Biosystematics, informatics and genomics of the big 4 insect groups: training tomorrow's researchers and entrepreneurs

BLOG POST: Investigating the mysteries of gall-wasps biology

This post was written by Erik Gobbo

Among gall-making insects, the Cynipidae (gall-wasps) are probably the most fascinating, for many reasons: they are capable of inducing extremely complex galls that often constitute a small ecosystem of their own, they are extremely diverse (counting more than 1300 known species) and most importantly, the nature of their gall-induction process still eludes our understanding. Although it is still unclear how such biological complexity evolved, the most recent molecular phylogenies suggest that the family has been subjected to several independent transitions affecting their life-cycle.

The main focus of my research is to identify the genetic elements responsible for such evolutionary events in the hope that they will shed some light on the molecular mechanism of gall-making. In order to achieve this goal, I focus on the analysis of the genome of closely related species showing major differences on their gall phenotype. My main model is the Japanese species Synergus itoensis.

All members of the extremely species-rich genus Synergus were believed to be inquiline wasps, which means they make their gall from the gall of another wasp (the primary gall-inducer), and are seemingly unable to initiate one on their own. However, S. itoensis has been demonstrated to be a true gall inducer, meaning it probably became capable of initiating the gall formation relatively recently in evolutionary terms. I therefore traveled to Japan and collected some specimens of this insect and of its closely related species S. gifuensis, an inquiline. I then sequenced their genomes and compared the orthologous genes of the gall-inducer to those of S. gifuensis and the other two species for which a genome was available, S. japponicus and S. umbraculus. The underlying assumption is that those genes that are responsible for gall initiation would show evidence of recent positive selection on S. itoensis but not on the inquilines.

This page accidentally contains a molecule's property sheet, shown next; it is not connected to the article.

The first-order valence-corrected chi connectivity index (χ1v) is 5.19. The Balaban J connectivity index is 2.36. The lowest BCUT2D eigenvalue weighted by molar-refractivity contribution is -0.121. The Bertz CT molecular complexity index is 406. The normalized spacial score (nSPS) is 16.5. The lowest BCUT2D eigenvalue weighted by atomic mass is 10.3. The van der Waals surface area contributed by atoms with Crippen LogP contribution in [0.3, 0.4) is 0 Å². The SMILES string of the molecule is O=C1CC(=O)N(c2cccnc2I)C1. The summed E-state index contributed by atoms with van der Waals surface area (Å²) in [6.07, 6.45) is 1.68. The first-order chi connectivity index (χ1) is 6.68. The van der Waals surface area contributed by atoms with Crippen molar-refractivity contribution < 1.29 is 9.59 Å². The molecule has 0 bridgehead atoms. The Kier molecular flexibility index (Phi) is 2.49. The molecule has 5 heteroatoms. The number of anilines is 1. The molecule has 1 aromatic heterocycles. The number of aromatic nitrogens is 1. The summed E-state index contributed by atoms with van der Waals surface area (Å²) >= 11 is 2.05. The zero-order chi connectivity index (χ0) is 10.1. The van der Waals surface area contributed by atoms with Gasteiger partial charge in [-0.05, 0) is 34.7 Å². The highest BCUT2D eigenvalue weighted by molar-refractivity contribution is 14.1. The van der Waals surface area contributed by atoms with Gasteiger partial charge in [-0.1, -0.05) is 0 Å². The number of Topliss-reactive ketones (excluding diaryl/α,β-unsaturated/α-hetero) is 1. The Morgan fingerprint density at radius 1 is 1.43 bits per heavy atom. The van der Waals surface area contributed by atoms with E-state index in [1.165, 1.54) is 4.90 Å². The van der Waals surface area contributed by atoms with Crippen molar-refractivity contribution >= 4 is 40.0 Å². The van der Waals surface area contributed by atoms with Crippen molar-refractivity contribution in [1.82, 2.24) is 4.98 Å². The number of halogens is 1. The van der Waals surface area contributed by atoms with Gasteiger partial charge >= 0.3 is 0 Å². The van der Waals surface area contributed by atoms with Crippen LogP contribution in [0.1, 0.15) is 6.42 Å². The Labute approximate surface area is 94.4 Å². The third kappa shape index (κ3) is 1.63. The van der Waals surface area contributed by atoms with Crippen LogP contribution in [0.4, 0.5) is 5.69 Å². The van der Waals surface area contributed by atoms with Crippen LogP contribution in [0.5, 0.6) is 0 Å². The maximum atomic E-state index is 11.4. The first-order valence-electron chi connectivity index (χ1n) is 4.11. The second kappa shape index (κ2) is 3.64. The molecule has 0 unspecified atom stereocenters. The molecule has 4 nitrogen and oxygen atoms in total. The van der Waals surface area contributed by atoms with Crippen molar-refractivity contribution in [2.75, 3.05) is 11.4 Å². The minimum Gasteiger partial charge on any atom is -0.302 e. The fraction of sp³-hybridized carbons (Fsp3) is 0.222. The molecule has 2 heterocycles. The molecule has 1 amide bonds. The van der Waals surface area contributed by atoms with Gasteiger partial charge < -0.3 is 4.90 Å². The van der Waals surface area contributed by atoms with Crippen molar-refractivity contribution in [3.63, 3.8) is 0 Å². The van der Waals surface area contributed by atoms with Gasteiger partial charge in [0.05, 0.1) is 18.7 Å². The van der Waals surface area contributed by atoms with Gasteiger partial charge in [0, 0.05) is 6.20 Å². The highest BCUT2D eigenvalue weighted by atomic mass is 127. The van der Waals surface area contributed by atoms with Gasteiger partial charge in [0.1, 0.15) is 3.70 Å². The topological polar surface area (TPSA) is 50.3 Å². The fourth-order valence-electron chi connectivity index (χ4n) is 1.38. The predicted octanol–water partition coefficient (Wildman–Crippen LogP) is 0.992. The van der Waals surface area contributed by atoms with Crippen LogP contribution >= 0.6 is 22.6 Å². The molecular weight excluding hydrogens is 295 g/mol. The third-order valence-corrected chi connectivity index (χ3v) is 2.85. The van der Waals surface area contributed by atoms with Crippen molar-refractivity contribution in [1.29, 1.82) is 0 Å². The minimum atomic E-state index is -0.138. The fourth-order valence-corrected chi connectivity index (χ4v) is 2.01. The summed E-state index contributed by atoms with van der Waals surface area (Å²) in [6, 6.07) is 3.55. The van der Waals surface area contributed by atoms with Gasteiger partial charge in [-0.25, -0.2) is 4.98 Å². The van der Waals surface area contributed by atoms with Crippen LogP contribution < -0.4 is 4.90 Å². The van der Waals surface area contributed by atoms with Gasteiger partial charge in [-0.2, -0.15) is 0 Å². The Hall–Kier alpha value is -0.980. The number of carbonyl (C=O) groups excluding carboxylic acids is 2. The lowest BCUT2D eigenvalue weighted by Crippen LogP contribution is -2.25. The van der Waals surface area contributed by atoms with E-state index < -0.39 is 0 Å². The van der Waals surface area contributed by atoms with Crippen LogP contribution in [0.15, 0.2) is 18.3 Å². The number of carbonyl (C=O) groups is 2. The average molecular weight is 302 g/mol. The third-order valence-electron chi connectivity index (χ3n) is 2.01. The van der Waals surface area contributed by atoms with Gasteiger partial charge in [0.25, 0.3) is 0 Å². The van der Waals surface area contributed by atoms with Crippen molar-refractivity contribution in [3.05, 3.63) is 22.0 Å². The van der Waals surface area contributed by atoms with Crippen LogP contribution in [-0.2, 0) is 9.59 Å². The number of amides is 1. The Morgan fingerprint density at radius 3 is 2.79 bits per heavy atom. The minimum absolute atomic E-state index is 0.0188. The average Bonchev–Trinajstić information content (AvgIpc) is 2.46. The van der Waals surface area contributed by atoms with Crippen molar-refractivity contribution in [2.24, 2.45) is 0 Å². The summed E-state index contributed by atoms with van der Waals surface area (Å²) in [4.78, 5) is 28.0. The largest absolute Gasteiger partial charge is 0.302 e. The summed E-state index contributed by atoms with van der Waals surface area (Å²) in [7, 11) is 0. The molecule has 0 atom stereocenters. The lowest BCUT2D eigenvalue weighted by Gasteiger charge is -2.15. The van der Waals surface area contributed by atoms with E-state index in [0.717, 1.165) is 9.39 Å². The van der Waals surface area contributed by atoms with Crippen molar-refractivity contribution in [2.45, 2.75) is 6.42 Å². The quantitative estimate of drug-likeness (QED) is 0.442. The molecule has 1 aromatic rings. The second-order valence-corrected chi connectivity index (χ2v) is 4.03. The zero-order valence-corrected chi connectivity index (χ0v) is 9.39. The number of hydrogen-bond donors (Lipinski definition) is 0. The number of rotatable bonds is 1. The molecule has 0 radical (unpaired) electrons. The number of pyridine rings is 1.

Surprisingly, despite the fact that a transition from an inquiline to a gall-inducing biology is often regarded as a major evolutionary event, I found so far no significant difference between the coding sequences of the two categories: standard analysis have not revealed any special selective pressure on the branch were the different life cycle emerged. It would appear that the transition relies on very few genetic changes and can therefore occur easily and smoothly. 

However, a pattern emerged once I repeated the analysis with a more elaborate tool that was being developed by a collaborator (as a matter of fact, my dataset was used to test the new program). I can now see that the number of genes that are showing traces of positive selection on the gall inducer is slightly but significantly bigger compared to the other species (on a side note, because of a bug in the first version of the program, I originally concluded that there was no difference). Although more elaborate analysis are needed to confirm the validity of the method, these findings might provide some insight on the genetic of gall induction.

My work was possible thanks to the BIG4 network: since I was trained as a molecular biologist, I had nearly no experience about field work. All the other members of the network have a completely different background, most of them being morphologists. Comparing ideas and points of view has been an invaluable asset. Moreover, most of my research is done at the informatics level rather than in the lab, but thanks to the many BIG4 workshops and a two-month secondment at our expert partners at the University of Edinburgh, I received all the training that I needed. The skills that I learned will surely prove useful regardless of what kind of research I will work on in the future.

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